Arsenic Bug's Genome Sequenced

Researchers have mapped out the DNA of what some scientists claim to be an arsenic loving bacterium.

By | December 7, 2011

THe newly-sequenced GFAJ-1Wikimedia Commons, NASA

The newly-sequenced GFAJ-1

The GFAJ-1 bacterium, which whipped up controversy a year ago when researchers claimed that it could survive and grow using arsenic instead of phosphorus, has been sequenced. Scientists from the University of Illinois, Chicago, (UIC) and elsewhere posted GFAJ-1's genome sequence—which contains 3,400 genes within its 3.5 million basepairs—in Genbank last week.

UIC arsenic microbiologist Simon Silver, a vocal critic of the claim that the bacteria can thrive on arsenic, told ScienceInsider that the sequence doesn't settle the debate over whether the organism can incorporate arsenic into its DNA, but it does reveal that GFAJ-1 has fewer genes known to help organisms survive in high-arsenic environments than E. coli does. Silver added that he's not hopeful that the GFAJ-1 sequence will convince the researchers who published the initial claim that they're wrong. "This sort of stuff never gets resolved," he said. "It eventually goes away."

Felisa Wolfe-Simon, the NASA Astrobiology Research Fellow (now at Lawrence Berkeley National Laboratory) who led the team that published those initial results in Science, told ScienceInsider that she welcomed the publication of the bacterium's genome, calling it "an important step forward." Wolfe-Simon, Silver, and their collaborators continue to work with the GFAJ-1 bacterium to better understand its apparent ability to withstand arsenic poisoning. One researcher is even openly blogging about her attempt to replicate Wolfe-Simon’s experiments.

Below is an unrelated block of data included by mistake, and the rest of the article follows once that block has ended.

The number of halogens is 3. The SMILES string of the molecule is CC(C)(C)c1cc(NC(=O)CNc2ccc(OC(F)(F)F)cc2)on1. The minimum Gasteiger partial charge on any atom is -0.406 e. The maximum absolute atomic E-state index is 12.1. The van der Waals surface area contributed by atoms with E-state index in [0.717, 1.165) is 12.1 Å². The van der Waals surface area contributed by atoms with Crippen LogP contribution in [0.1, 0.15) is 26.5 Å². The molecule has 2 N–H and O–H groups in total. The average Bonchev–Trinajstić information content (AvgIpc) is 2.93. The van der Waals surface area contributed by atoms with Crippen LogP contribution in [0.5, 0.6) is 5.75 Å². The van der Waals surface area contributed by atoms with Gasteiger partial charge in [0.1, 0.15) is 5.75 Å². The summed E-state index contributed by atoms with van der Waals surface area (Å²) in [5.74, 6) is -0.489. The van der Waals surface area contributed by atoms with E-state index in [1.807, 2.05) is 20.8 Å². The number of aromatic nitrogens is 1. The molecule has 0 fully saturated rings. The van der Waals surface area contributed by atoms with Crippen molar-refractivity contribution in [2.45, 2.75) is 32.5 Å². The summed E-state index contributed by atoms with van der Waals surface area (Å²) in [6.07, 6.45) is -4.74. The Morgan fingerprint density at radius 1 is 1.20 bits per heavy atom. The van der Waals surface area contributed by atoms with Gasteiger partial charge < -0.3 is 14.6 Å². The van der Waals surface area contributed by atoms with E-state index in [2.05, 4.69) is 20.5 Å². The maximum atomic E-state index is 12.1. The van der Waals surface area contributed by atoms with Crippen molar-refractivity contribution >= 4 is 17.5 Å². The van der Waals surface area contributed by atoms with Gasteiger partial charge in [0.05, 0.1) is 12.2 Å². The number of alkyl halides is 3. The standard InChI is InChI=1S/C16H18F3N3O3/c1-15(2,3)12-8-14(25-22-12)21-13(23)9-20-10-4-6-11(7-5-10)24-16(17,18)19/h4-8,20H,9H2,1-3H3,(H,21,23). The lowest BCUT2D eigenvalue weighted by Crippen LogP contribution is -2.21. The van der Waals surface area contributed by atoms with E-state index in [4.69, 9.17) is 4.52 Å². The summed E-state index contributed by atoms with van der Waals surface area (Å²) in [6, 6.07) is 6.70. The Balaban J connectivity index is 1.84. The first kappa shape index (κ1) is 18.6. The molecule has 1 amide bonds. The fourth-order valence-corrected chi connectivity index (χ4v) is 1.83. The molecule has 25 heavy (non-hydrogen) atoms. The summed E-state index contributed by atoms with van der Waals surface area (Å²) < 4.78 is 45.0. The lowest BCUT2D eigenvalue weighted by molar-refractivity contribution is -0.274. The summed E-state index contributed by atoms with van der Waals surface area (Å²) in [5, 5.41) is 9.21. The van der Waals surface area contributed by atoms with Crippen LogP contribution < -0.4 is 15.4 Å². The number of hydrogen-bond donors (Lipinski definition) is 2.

Add a Comment

Avatar of: You

You

Processing...
Processing...

Sign In with your LabX Media Group Passport to leave a comment

Not a member? Register Now!

LabX Media Group Passport Logo

Popular Now

  1. What Budget Cuts Might Mean for US Science
    News Analysis What Budget Cuts Might Mean for US Science

    A look at the historical effects of downsized research funding suggests that the Trump administration’s proposed budget could hit early-career scientists the hardest.  

  2. UC Berkeley Receives CRISPR Patent in Europe
    Daily News UC Berkeley Receives CRISPR Patent in Europe

    The European Patent Office will grant patent rights over the use of CRISPR in all cell types to a University of California team, contrasting with a recent decision in the U.S.

  3. Opinion: On “The Impact Factor Fallacy”
  4. Unstructured Proteins Help Tardigrades Survive Desiccation
Business Birmingham